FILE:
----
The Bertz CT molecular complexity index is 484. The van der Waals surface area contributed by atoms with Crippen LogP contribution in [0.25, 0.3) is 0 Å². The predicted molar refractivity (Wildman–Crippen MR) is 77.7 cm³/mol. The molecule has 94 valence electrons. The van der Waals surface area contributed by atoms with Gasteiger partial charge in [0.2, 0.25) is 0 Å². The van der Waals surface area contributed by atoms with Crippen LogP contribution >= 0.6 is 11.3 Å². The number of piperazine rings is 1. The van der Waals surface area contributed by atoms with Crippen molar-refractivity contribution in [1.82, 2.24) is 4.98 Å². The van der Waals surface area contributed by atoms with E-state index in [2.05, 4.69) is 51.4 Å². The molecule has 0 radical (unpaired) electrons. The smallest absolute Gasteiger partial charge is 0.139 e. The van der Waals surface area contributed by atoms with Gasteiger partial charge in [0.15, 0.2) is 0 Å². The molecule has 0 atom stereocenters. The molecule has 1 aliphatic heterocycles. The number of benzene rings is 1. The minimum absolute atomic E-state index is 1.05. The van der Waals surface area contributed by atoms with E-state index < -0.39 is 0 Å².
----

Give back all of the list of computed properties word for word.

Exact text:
The Bertz CT molecular complexity index is 484. The van der Waals surface area contributed by atoms with Crippen LogP contribution in [0.25, 0.3) is 0 Å². The predicted molar refractivity (Wildman–Crippen MR) is 77.7 cm³/mol. The molecule has 94 valence electrons. The van der Waals surface area contributed by atoms with Gasteiger partial charge in [0.2, 0.25) is 0 Å². The van der Waals surface area contributed by atoms with Crippen LogP contribution >= 0.6 is 11.3 Å². The number of piperazine rings is 1. The van der Waals surface area contributed by atoms with Crippen molar-refractivity contribution in [1.82, 2.24) is 4.98 Å². The van der Waals surface area contributed by atoms with E-state index in [2.05, 4.69) is 51.4 Å². The molecule has 0 radical (unpaired) electrons. The smallest absolute Gasteiger partial charge is 0.139 e. The van der Waals surface area contributed by atoms with Gasteiger partial charge in [0.15, 0.2) is 0 Å². The molecule has 0 atom stereocenters. The molecule has 1 aliphatic heterocycles. The number of benzene rings is 1. The minimum absolute atomic E-state index is 1.05. The van der Waals surface area contributed by atoms with E-state index < -0.39 is 0 Å².